Alan Gross: Castro's prisoner
We run various sites in defense of human rights and need support to pay for more powerful servers. Thank you.
Recent Comments

    My Parents’ Path to Freedom – Why the Cuba Embargo Stands for Democracy

    My Parents’ Path to Freedom: Why the Cuba Embargo Stands for Democracy
    Noelle Suarez-MuriasAugust 8, 2013 at 4:15 pm

    My mother left Cuba in 1965 at 11 years old. She and her parents were
    allowed to bring only three changes of clothes each and one or two pairs
    of shoes. No money and nothing of value. Diamonds? Gold? Left behind. My
    grandfather had a $20 bill in his pants pocket that was confiscated when
    he was going through airport security. My mother had a doll with her,
    and security guards ripped the head off, looking for anything that might
    be hidden inside.
    My father’s story is similar. He emigrated the same year at 16 years
    old. His family left after waiting three years for the Mexican
    government’s approval for a visa. The timing of his departure was
    crucial, as it was just months before his 17th birthday. Once he turned
    17, he’d be obligated to begin his mandatory service in the Cuban
    military, after which it would be nearly impossible for him to leave

    Both of my parents traveled with their families to Mexico, where they
    waited for three months to receive clearance to enter the U.S. Both
    families ended up in the Little Havana neighborhood of Miami, where they
    started over.

    Just years earlier, in 1953, brothers Fidel and Raul Castro, later
    joined by their buddy Che Guevara, began their campaign to overthrow the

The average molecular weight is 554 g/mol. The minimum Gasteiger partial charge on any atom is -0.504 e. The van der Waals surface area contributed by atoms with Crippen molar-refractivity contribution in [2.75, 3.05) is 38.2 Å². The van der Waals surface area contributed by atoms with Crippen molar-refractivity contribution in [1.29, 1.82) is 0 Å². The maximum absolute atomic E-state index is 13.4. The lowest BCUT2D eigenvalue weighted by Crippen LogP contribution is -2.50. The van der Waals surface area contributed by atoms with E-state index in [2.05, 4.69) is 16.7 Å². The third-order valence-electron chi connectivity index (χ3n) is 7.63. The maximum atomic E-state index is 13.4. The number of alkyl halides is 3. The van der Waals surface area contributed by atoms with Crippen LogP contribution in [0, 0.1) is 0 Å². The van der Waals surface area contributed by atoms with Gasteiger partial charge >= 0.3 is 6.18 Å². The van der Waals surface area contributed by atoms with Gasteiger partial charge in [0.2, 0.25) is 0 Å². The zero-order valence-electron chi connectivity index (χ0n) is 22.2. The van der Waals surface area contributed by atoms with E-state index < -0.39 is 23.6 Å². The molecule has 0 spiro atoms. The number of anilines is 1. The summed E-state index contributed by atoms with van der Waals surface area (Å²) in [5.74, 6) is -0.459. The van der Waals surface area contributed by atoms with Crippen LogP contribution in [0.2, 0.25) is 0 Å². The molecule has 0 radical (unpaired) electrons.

American-supported Batista regime, which culminated in January 1959. The
    transition to communist rule was quick. Fidel nationalized industries
    and small businesses, closed churches, and banned private schools.
    Shortages quickly followed—ration cards got a person basics such as
    rice, beans, and coffee, but meat had to be purchased off the black
    market. Neighbors spied on each other, people disappeared, and many
    never came back. Political dissenters were, and continue to be, silenced.

    The struggle for freedom in Cuba remains very real. While Raul has
    recently tried to “liberalize” the state, these actions are superficial.
    Who cares if you are “allowed” to access the Internet when you can’t
    afford a computer or to feed your family? And if by chance you can
    afford a computer and pay the high price for Internet access, the
    government watches you constantly.

    Cuba continues to show stubbornness in accepting democratic principles.
    It’s listed on the State Department’s list of state sponsors of
    terrorism. It has shipped weapons to North Korea, ignoring United
    Nations sanctions. It continues to practice indiscriminate arrests, such
    as that of American reporter Alan Gross in 2009.

    My parents’ experiences in the 1960s aren’t isolated events of
    authoritarian leadership. Alan Gross’s arrest is just one recent example
    of these same indiscretions. Raul’s blatant disregard for norms of the
    international community proves that the embargo isn’t just something
    “left over” from the Cold War. Because the Cuban government controls all
    sectors of the economy, any trade would just pump money into the coffers
    of the state and only serve to strengthen the Castro regime.

    Until Raul allows democracy, freedom, and markets to grow, the U.S.
    should not end the embargo. Doing so would be an offense to all of the
    people who, like my parents, fled the Castro tyranny. The true source of
    non-progress lies not with Washington but with the authoritarian regime
    in Havana.

    Source: “My Parents’ Path to Freedom: Why the Cuba Embargo Stands for
    Democracy” –